A researcher in Cuban's Center for the Historical Investigation of State Security, Tomas Gutierrez Gonzalez, has published the most detailed accounting of the La Coubre disaster that I have encountered in the Cuban press. While most Cuban articles published on or around the anniversary day of March 4 mix fact with fiction "proving" the explosion to be the result of US intervention, Gutierrez sticks to the facts of the explosion and its immediate aftermatch. Much of his information can be found in Cuban newspaper articles published in the days following the explosion. Other details must come from oral histories he or others have gathered from stevedores, soldiers, and others who were on the docks. Some insights undoubtedly come from Cuba's own investigation into the event.
But the majority of what is here is publicly available in old newspapers and accounts such as that of Jean Paul Sartre.
Interesting to me, is that despite the increased detail and better writing, which certainly lends more authority to his story than to most published in Cuba about this event, Gutierrez still doesn't feel the need to go beyond Fidel Castro's initial explanation of the sabotage. There is no attempt to put together a more specific or more accurate case than the one Castro first made on March 5, 1960, the day after the explosion.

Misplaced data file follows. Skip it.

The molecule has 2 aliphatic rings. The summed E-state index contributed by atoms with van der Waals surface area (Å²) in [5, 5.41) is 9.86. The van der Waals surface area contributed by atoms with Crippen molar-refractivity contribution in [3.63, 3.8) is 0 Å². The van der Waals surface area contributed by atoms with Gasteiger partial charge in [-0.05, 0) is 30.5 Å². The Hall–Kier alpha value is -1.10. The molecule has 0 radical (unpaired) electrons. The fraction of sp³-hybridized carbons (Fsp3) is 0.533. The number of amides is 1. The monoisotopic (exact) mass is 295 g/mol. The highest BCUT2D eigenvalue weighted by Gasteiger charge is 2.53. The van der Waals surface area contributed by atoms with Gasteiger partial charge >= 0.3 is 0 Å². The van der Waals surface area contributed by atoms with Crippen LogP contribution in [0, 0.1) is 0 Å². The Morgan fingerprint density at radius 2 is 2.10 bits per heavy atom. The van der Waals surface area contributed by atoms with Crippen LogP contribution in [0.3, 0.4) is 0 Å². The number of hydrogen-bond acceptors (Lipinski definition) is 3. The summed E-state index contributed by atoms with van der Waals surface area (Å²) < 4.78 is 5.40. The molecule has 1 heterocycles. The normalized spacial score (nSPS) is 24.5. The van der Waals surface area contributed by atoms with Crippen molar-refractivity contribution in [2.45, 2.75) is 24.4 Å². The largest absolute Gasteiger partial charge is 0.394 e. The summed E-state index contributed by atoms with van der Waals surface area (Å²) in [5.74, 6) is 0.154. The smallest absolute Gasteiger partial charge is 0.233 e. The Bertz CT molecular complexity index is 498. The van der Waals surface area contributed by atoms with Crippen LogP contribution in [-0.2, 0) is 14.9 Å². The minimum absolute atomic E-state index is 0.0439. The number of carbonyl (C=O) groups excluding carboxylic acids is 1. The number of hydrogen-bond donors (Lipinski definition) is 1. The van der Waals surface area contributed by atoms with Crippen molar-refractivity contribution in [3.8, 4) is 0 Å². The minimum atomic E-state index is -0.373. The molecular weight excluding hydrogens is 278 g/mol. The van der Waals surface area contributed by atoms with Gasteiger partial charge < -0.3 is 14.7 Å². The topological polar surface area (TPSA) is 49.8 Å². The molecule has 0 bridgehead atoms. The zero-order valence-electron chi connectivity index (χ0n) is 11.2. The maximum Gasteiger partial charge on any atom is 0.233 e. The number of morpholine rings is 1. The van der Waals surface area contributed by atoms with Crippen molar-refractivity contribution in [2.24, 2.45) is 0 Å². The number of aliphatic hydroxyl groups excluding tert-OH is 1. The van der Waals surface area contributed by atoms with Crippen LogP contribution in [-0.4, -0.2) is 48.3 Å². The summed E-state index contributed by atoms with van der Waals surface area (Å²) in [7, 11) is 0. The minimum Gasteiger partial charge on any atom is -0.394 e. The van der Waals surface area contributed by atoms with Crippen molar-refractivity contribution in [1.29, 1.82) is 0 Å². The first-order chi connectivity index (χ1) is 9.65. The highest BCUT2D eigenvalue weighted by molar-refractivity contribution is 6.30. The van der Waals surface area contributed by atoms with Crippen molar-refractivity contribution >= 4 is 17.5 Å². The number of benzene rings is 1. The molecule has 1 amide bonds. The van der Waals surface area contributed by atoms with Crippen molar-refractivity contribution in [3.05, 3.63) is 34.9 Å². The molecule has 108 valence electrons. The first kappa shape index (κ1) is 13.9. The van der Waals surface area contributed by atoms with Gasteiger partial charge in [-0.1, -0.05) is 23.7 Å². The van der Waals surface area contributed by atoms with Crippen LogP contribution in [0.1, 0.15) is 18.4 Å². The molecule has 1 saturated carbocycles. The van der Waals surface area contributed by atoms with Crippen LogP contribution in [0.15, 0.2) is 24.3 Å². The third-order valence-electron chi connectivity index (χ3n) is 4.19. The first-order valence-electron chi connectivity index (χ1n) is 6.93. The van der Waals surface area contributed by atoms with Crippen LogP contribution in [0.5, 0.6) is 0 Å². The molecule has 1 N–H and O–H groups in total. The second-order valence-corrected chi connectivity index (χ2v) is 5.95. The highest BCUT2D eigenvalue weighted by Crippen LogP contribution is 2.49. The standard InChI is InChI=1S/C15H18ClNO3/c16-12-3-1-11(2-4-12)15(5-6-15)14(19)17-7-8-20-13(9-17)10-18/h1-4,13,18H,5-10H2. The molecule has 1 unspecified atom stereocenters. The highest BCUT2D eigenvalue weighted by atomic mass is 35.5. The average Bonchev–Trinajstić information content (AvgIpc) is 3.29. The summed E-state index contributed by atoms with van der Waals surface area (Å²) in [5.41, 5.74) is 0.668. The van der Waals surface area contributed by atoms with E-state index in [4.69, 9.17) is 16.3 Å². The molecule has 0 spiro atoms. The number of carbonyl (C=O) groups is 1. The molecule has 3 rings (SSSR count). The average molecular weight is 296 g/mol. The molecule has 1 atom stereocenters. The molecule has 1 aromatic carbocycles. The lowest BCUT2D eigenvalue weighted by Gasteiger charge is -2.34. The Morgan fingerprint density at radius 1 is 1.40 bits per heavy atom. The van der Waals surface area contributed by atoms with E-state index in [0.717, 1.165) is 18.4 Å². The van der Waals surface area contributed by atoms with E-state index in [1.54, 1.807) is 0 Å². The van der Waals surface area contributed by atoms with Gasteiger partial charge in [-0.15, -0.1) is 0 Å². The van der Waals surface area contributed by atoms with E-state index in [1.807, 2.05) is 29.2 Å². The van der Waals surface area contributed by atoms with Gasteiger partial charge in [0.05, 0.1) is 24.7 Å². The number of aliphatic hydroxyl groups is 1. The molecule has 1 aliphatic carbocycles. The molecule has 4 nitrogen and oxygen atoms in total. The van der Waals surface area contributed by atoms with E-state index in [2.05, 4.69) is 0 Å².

If any writer or historian has access to additional documents in Cuba, it would probably be Gutierrez, who works for the government. Why not share more? Do they not have any more information in Cuba about how La Coubre was sabotaged (assuming it was)?
While there is a lot of interesting detail about the moment-to-moment experience of the explosion, Gutierrez's article still leaves a lot out. And, by its end, the ultimate impact of the piece is to invoke the omniscience of Fidel Castro, as if his speech of March 5, 1960, tells us everything we really need to know about La Coubre. While this may not be surprising given the official outlet, one would think that Gutierrez (who, I repeat, is a good writer) might have done research beyond the collection of oral histories and note-taking from newspapers. And, if the Cubans do know more facts about who blew up La Coubre and how the sabotage was carried out, why not share them?